The conventional theory would respond that higher-paid work is more valuable, in terms of corporate needs, than low-paid work. But the financial crisis put that myth in a somewhat new perspective, both for the companies involved, and for society at large. How does one measure value, and do executives typically do a good job of it? I would suggest that wage value is one of the most subjective decisions one can make, and is unconsciously freighted with all sorts of non-economic factors, like ... gender, likeability, similarity to one's self, dressing habits, paper credentials, ... one could go on and on. A common denominator is ... class, class, class. Socioeconomic class seems to me to be the leading ingredient in the pay scale decision, since what else do we have to fall back on, once the dream of rational economic valuation of labor turns out, as it inevitably will, to be impossible?
But when has pay for labor ever represented a purely economic transaction? Isn't what we are paid a measure of what we are "worth" in more than economic terms? Aren't the über-executives competing for stratospheric pay- which eventually has to be given away- really competing for something more than their relative economic contribution to shareholder value and long-term company growth? They are competing for status of the most crass and uneconomic kind, and are hardly shy about crony-ing or embezzling their way to this "valuation".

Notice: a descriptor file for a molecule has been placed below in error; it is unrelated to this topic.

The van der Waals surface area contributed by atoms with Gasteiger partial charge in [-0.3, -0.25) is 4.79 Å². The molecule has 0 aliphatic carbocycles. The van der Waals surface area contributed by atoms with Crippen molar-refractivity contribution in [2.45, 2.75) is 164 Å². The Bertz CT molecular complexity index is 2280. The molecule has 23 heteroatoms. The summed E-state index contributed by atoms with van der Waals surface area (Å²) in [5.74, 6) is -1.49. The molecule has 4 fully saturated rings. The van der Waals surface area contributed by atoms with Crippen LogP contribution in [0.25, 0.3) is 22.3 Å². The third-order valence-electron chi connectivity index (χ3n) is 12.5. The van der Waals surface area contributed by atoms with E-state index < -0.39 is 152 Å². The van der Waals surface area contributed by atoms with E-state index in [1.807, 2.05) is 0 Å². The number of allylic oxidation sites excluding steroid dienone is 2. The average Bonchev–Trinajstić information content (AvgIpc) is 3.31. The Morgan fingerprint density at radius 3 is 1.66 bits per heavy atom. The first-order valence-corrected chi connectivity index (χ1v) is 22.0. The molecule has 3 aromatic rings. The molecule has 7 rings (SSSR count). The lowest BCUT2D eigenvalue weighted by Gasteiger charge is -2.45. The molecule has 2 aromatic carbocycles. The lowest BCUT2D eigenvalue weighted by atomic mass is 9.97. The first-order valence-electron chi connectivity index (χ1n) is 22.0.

So, unions are one way to address some of these issues, reeling in the pay structure from its various current dysfunctions. I'd address the patchy nature of their benefits by instituting unions as a mandatory part of normal corporate governance. Each company would have a worker's board, have one representative from that board on the main board, and these would collectively bargain for pay and work policies as standard practice. Books would be open, so information assymetry would be minimized, and a standard rate of profit sharing would be established by cultural convention or law between the stakeholders- management, shareholders, and workers. These unions would, however, not be allowed to band together into industry-wide or other forms of cooperation, unless companies were allowed to as well, keeping the parties evenly matched.